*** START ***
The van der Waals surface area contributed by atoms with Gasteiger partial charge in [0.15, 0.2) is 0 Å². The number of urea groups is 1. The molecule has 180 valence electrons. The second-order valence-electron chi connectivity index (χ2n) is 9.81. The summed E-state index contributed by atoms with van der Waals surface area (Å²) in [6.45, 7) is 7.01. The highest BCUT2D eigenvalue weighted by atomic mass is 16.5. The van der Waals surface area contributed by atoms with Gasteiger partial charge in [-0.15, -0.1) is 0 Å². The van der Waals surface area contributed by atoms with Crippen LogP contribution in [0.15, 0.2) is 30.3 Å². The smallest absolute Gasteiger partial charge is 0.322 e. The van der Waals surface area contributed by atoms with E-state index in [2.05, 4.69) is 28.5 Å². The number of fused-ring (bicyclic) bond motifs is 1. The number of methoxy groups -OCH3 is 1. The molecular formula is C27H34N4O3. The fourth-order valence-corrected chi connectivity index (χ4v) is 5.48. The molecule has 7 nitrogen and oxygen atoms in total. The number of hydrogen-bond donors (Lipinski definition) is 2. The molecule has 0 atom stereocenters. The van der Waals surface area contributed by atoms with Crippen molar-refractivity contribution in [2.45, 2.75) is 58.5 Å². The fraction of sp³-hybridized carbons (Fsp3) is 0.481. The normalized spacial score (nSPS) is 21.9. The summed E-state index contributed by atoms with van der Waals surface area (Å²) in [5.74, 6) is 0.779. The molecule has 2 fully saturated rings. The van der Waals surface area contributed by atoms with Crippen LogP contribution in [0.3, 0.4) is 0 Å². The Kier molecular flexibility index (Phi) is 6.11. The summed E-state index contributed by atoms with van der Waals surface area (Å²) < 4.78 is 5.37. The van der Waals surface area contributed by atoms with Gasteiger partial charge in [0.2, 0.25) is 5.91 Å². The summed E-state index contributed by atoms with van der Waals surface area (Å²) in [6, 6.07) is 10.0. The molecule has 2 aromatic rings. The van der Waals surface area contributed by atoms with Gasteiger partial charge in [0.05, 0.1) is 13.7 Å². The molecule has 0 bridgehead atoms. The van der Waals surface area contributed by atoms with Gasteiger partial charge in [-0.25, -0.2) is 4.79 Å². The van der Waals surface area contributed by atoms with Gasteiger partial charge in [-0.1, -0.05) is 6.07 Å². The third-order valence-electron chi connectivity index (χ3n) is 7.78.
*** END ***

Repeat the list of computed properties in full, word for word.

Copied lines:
The van der Waals surface area contributed by atoms with Gasteiger partial charge in [0.15, 0.2) is 0 Å². The number of urea groups is 1. The molecule has 180 valence electrons. The second-order valence-electron chi connectivity index (χ2n) is 9.81. The summed E-state index contributed by atoms with van der Waals surface area (Å²) in [6.45, 7) is 7.01. The highest BCUT2D eigenvalue weighted by atomic mass is 16.5. The van der Waals surface area contributed by atoms with Gasteiger partial charge in [-0.15, -0.1) is 0 Å². The van der Waals surface area contributed by atoms with Crippen LogP contribution in [0.15, 0.2) is 30.3 Å². The smallest absolute Gasteiger partial charge is 0.322 e. The van der Waals surface area contributed by atoms with E-state index in [2.05, 4.69) is 28.5 Å². The number of fused-ring (bicyclic) bond motifs is 1. The number of methoxy groups -OCH3 is 1. The molecular formula is C27H34N4O3. The fourth-order valence-corrected chi connectivity index (χ4v) is 5.48. The molecule has 7 nitrogen and oxygen atoms in total. The number of hydrogen-bond donors (Lipinski definition) is 2. The molecule has 0 atom stereocenters. The van der Waals surface area contributed by atoms with Crippen molar-refractivity contribution in [2.45, 2.75) is 58.5 Å². The fraction of sp³-hybridized carbons (Fsp3) is 0.481. The normalized spacial score (nSPS) is 21.9. The summed E-state index contributed by atoms with van der Waals surface area (Å²) in [5.74, 6) is 0.779. The molecule has 2 fully saturated rings. The van der Waals surface area contributed by atoms with Crippen LogP contribution in [0.3, 0.4) is 0 Å². The Kier molecular flexibility index (Phi) is 6.11. The summed E-state index contributed by atoms with van der Waals surface area (Å²) < 4.78 is 5.37. The van der Waals surface area contributed by atoms with Gasteiger partial charge in [0.2, 0.25) is 5.91 Å². The summed E-state index contributed by atoms with van der Waals surface area (Å²) in [6, 6.07) is 10.0. The molecule has 2 aromatic rings. The van der Waals surface area contributed by atoms with Gasteiger partial charge in [0.05, 0.1) is 13.7 Å². The molecule has 0 bridgehead atoms. The van der Waals surface area contributed by atoms with Gasteiger partial charge in [-0.25, -0.2) is 4.79 Å². The van der Waals surface area contributed by atoms with Gasteiger partial charge in [-0.1, -0.05) is 6.07 Å². The third-order valence-electron chi connectivity index (χ3n) is 7.78.